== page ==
This one and a half day conferencette had been ingeniously timed to squeeze into a weekend separating the annual gatherings of two ot the three major international bodies to do with theatre research, namely SIBMAS (Societe Internationale des bibliotheques et Musees des arts du Spectacle); which was last week, and FIRI (Federation Internationale de recherches Theatrals) , which is next week. Consequently it attracted a rather more distinguished and cosmopolitan patronage than its subject matter miqht have lead one to expect. There were about a hundred delegates, mostly British or American, though with a sizeable number of German, French, and Scandinavians as well. More exotic presences included a lady from the Australian Arts Council, a Pole and a genuine Russian from Moscow. Most of those present appeared to be fairly senior staff from theatre museums, libraries or archives, having only a smattering of knowledge about computing, with a few notable exceptions.
Proceedings were held at Gresham College, which seems to be the nom de guerre of City University's Dept. of Arts Policy, this institution (almost literally) hangs out on the 12th floor of Frobisher Crescent, in the Barbican. 1 have never seen this monument to the power of money before, and was therefore quite impressed (if perplexed) by it.
The first day began after lunch with three demonstrations, the first, live from Munich, was of TANDEM, the current market leader in theatre databases. This is an EEC funded project, currently indexing all dramatic works performed in Germany since 1960, some 13,000 documents, as well as bibliographic data, this holds information about productions (the roles, performers, costume designs, instruments used, stage sets etc.). It uses STAIRS, and runs on an IBM 370 beionginq to the German Ministry of Agriculture. The demonstration was moderately impressive, if you've never seen a demonstration of STAIRS before. The second demonstration was live from City University New York, where a very similar U.S. project is going on, using this time SPIRES. The demonstration was dauntingly tutorial in nature, and again, impressive only if you've never seen an information retrieval system, circa 1965, in action. The database was about 6 Mb, of which rather more than half is taken up by index file. The third demonstration was live from the Barbican Booking Office and consisted of (a) a nice straightforward ticket-manaqement package for computerised box offices (it's called BOCS and runs on a PDP-11) and (b) a rather natty booking system tor use by both theatrical agents in search of gigs and theatre managers in search of acts, which runs on Prestel.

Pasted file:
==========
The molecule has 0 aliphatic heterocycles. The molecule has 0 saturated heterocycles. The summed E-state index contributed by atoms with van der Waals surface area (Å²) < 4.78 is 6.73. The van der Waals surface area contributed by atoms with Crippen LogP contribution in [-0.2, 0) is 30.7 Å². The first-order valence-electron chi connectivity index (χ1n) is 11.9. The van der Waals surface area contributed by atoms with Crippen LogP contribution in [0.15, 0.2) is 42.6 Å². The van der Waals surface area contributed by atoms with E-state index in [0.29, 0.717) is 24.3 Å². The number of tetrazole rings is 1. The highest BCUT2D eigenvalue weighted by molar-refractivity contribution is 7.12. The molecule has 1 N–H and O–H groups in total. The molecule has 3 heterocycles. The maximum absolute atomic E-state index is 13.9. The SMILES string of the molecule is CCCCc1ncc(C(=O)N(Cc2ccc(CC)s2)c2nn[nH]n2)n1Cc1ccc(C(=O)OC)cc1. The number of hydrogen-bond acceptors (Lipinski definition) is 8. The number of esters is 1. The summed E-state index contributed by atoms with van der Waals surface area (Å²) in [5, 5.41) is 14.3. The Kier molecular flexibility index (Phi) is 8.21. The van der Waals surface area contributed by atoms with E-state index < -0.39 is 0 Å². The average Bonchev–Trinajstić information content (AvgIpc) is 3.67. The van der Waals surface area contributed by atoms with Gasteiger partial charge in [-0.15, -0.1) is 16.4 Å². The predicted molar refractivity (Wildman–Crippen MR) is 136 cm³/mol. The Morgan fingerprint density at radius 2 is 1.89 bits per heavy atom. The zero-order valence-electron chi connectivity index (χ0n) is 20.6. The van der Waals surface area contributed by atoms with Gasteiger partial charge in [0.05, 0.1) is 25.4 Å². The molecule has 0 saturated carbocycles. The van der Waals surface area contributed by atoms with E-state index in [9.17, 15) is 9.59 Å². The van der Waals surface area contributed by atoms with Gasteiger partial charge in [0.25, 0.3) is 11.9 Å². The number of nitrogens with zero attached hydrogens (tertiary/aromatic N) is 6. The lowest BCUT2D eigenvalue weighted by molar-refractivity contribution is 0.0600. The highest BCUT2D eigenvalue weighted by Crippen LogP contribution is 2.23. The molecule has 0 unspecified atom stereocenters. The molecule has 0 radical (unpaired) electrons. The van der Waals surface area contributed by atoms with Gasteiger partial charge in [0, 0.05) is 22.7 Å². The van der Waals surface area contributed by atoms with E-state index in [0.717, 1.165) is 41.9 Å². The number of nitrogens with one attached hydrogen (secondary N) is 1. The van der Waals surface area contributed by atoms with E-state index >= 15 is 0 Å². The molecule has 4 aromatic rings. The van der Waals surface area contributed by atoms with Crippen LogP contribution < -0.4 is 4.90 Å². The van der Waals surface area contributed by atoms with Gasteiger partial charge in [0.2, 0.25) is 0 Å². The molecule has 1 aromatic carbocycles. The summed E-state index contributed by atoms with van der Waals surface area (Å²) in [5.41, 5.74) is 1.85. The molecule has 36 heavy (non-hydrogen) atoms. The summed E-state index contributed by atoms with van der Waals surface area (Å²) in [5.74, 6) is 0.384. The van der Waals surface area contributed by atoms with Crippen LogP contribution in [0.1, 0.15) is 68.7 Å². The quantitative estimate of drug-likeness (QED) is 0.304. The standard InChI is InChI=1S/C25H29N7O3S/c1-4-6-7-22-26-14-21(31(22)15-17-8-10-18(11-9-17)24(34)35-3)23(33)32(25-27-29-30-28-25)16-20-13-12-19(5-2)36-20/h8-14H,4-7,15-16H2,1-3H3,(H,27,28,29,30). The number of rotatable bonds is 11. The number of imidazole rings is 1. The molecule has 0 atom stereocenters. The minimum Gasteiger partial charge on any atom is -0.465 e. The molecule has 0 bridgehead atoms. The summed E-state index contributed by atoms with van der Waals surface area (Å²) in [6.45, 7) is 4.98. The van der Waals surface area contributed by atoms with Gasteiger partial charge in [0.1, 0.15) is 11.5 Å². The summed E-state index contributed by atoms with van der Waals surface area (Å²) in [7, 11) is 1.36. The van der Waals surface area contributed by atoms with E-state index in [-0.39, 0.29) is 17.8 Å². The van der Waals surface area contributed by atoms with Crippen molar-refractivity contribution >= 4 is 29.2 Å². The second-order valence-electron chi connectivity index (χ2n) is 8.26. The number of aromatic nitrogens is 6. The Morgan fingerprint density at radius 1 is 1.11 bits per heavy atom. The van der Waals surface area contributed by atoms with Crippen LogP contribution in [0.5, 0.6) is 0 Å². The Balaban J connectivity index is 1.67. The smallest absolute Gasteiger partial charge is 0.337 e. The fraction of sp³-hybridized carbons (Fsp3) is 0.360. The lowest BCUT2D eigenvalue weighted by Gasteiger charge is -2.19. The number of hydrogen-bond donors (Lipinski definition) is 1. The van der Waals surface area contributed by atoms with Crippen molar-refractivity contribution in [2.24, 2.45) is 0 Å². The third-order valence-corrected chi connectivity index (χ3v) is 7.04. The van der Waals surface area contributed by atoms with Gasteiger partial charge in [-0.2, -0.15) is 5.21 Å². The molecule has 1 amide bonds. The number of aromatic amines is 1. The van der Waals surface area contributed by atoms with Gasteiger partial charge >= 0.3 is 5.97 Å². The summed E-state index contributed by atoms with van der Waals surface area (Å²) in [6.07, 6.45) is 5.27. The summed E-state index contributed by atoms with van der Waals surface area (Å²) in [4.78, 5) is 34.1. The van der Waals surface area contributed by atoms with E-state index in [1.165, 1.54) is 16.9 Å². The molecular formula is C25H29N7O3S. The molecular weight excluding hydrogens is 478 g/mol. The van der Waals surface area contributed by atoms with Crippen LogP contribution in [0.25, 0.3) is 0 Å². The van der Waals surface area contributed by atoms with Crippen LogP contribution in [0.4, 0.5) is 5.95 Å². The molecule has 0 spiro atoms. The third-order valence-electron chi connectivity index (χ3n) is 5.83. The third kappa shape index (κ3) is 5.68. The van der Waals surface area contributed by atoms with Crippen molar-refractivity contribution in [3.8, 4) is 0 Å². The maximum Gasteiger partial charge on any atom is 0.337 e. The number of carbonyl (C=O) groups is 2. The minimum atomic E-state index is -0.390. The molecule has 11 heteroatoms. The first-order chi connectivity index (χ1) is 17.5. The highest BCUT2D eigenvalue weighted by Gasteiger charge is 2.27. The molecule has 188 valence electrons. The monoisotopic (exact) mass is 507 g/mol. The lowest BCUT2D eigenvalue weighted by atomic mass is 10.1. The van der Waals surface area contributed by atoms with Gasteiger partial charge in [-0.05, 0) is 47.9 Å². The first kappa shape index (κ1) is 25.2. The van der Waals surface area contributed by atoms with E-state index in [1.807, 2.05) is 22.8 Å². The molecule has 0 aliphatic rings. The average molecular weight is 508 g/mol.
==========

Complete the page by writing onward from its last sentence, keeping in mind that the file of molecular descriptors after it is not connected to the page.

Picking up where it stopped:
Suitably refreshed by this brush with reality, we then went back up in the lift to Gresham College for a swift Reception (wine, olives, peanuts). This proved to be remarkably convivial considering I hadn't met any of the people present before (except for Joe Donohue who claimed to remember me from Dartmouth nine years ago and stole one of my jokes for his speech the next day); perhaps theatre historians are friendlier than database specialists.
The second day consisted of three sessions, one on "International" (i.e. non-British) theatrical databases, one on the home-grown variety, and the third on whether the twain could ever meet.
Session one was inaugurated by a panel of distinquished Presidents and such like, making some fairly anodyne remarks about the virtues of international co-operation. Ian Herbert, orqaniser of the conference, also spoke, bringing to our attention the production of Cyrano de Berqerac to be screened by C4TV tomorrow, (though quite why I know not) and explaining that the purpose of theatrical databases was to pass on to future generations the theatrical experience.